Drawing on the private collection of writer, designer and left-wing activist David King (1943-2016), Red Star Over Russia (Tate Modern, 08/11/2017 – 18/02/2018) commemorates the centenary of the October 1917 Revolution, which ushered Lenin's Bolsheviks into power in that country and paved the way for the birth of the Soviet Union a few years later.
The 1918 events were the culmination of the long struggle between the autocratic Tsarist regime and a variety of movements pushing for political reform. After Tsar Nicholas II (the last Russian Emperor) was forced to abdicate in February of that year (with the Imperial executive replaced by a Provisional Government and the parallel formation of Soviets -councils- of workers' and soldiers' representatives), the October Revolution made the Bolsheviks dominant over their rivals and marked the start of a bloody civil war between the Red Army and the counterrevolutionary Whites. The Union of Soviet Socialists Republics (USSR) was created in 1922, shortly before the final Red Army victory, and Joseph Stalin took Vladimir Lenin's place as supreme leader after the latter's death in 1924.
The collection amassed by King over his lifetime includes around 250,000 items of Soviet and communist graphic art and photography, and was purchased by Tate on the year of his death. King collaborated in the design of the exhibition and a video in which he introduces the collection also serves as presentation to the exhibition.
A large part of Red Star Over Russia is devoted to political and propaganda graphic art from the first decades after the Revolution, when the Soviet government made a gigantic effort to communicate revolutionary ideals and goals to the peoples of the USSR and the rest of the world. Posters and printed publications were key to this effort, some in the bread-and-butter, highly readable wartime style favoured by the Bolsheviks to communicate with the Soviet masses, others featuring bold and elaborate avant-gardist proposals by the likes of El Lissitzky (1890-1941), Aleksandr Rodchenko (1891-1956) and Varvara Stepanova (1894-1958). There are many items of interest here, including several issues of the periodical USSR in Construction, edited in many languages between 1930 and 1941 to document and promote the economic and social achievements of the USSR to a worldwide audience.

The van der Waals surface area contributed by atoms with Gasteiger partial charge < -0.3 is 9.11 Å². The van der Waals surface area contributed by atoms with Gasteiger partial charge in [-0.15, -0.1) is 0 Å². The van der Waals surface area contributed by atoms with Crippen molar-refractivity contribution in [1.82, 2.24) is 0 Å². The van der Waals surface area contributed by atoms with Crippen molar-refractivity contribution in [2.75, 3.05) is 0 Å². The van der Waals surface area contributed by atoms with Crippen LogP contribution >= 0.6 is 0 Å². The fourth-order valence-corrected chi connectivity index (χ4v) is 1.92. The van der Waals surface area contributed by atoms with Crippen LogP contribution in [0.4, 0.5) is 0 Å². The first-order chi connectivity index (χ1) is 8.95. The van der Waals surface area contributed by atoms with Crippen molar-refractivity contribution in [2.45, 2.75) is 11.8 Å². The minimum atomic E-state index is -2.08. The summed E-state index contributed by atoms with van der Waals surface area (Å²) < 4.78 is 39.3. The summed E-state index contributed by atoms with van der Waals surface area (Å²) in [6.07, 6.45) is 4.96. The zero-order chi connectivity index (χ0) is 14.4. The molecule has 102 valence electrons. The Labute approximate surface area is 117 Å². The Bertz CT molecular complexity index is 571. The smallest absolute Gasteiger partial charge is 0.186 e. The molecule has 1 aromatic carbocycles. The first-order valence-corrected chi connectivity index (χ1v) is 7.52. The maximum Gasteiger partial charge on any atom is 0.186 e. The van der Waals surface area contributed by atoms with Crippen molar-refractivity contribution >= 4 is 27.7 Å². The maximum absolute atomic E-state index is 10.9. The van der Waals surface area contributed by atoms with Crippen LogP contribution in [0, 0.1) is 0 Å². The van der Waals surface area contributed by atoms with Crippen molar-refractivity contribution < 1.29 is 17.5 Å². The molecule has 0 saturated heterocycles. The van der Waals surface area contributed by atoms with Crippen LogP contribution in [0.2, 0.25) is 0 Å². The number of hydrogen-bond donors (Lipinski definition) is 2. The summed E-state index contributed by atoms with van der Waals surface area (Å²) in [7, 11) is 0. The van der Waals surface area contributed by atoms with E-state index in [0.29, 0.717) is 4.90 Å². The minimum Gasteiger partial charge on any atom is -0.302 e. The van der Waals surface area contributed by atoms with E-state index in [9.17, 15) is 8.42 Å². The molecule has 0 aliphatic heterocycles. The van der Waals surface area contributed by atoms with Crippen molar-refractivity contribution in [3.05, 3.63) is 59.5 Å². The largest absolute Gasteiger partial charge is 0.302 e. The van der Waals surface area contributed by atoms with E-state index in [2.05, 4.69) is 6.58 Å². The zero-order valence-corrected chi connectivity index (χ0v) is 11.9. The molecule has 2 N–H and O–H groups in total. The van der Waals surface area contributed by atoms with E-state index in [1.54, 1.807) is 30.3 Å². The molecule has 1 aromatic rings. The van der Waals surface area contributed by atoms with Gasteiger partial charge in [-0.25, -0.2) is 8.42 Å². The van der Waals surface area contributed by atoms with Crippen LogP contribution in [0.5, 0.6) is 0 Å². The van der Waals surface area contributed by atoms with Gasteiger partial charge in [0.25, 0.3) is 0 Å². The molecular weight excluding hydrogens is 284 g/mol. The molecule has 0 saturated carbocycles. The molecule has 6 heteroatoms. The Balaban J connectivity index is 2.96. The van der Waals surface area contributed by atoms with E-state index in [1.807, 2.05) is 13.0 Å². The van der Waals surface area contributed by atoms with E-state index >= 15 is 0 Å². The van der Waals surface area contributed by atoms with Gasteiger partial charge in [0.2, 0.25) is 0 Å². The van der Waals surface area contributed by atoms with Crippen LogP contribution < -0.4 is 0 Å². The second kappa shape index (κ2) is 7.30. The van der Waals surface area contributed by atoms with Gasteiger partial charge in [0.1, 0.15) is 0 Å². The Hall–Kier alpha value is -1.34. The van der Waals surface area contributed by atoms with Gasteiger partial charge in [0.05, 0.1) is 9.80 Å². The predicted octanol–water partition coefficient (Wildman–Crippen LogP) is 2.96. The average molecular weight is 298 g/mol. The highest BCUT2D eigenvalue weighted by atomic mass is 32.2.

It is perhaps one of the few faults of the exhibition that it does not include more examples of the cutting-edge Modernist designs produced by the likes of Lissitzky, the influence of which is felt to this day (an exception is a dazzling series of figurines for the cubo-futurist 'opera' Victory Over the Sun, first performed in St Petersburg in 1913 by a team led by avant-garde artist Kazimir Malevich). Boldly composed black-and-white photographs by Rodchenko recall the systematic exploration of the possibilities of this art form pursued by Modernist artists throughout Europe at this time. Moving on, the exhibition includes fascinating group photographs in which victims of Stalin's brutal purges of the late 1930s have been crossed out or (literally) cut out of the image, as well as a harrowing display of official photographs of purged Soviet citizens processed through the concentration camp system known as the Gulag. Another section is devoted to the Soviet pavilion in the 1937 Paris International Exhibition of Art and Technology in Modern Life, dominated by Vera Mukhina's 25-metre steel sculpture Worker and Collective Farm Woman (in heroic Socialist Realist style, which had by then been adopted by Stalin as the only permissible official Soviet art style) and which became a huge success with the public.
Red Star Over Russia's last room is mainly devoted to more wartime art and photography, this time from the 1941-1945, life-or-death struggle against Nazi Germany known in Russia as the Great Patriotic War. Some of these posters are probably among the most iconic examples of political art ever produced.
Coming as it does from a single individual's private collection, Red Star Over Russia falls perhaps short of a blockbuster, but it provides plenty of food for thought and is well worth a visit over the festive period.